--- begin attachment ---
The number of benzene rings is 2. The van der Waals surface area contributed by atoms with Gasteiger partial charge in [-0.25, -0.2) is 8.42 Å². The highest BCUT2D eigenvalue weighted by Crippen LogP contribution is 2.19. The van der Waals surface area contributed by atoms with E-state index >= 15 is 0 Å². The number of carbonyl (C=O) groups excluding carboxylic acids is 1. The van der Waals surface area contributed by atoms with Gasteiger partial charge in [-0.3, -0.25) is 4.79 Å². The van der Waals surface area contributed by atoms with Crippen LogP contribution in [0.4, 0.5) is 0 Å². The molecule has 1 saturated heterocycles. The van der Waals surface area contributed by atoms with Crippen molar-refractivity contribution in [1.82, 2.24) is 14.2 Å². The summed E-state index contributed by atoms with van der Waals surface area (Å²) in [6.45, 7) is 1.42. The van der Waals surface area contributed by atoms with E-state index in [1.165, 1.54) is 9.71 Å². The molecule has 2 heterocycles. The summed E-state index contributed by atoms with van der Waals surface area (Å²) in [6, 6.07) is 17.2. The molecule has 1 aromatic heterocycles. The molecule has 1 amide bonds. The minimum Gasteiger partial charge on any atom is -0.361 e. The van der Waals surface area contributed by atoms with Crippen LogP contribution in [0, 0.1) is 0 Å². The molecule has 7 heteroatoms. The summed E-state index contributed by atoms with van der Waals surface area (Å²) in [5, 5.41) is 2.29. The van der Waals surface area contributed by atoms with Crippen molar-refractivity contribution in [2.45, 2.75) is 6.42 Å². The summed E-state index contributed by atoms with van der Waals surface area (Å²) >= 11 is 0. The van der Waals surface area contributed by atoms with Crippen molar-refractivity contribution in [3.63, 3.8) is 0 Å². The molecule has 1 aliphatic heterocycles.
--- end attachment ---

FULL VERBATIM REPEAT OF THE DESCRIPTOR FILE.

The number of benzene rings is 2. The van der Waals surface area contributed by atoms with Gasteiger partial charge in [-0.25, -0.2) is 8.42 Å². The highest BCUT2D eigenvalue weighted by Crippen LogP contribution is 2.19. The van der Waals surface area contributed by atoms with E-state index >= 15 is 0 Å². The number of carbonyl (C=O) groups excluding carboxylic acids is 1. The van der Waals surface area contributed by atoms with Gasteiger partial charge in [-0.3, -0.25) is 4.79 Å². The van der Waals surface area contributed by atoms with Crippen LogP contribution in [0.4, 0.5) is 0 Å². The molecule has 1 saturated heterocycles. The van der Waals surface area contributed by atoms with Crippen molar-refractivity contribution in [1.82, 2.24) is 14.2 Å². The summed E-state index contributed by atoms with van der Waals surface area (Å²) in [6.45, 7) is 1.42. The van der Waals surface area contributed by atoms with E-state index in [1.165, 1.54) is 9.71 Å². The molecule has 2 heterocycles. The summed E-state index contributed by atoms with van der Waals surface area (Å²) in [6, 6.07) is 17.2. The molecule has 1 aromatic heterocycles. The molecule has 1 amide bonds. The minimum Gasteiger partial charge on any atom is -0.361 e. The van der Waals surface area contributed by atoms with Crippen LogP contribution in [0, 0.1) is 0 Å². The molecule has 7 heteroatoms. The summed E-state index contributed by atoms with van der Waals surface area (Å²) in [5, 5.41) is 2.29. The van der Waals surface area contributed by atoms with Crippen molar-refractivity contribution in [2.45, 2.75) is 6.42 Å². The summed E-state index contributed by atoms with van der Waals surface area (Å²) >= 11 is 0. The van der Waals surface area contributed by atoms with Crippen molar-refractivity contribution in [3.63, 3.8) is 0 Å². The molecule has 1 aliphatic heterocycles.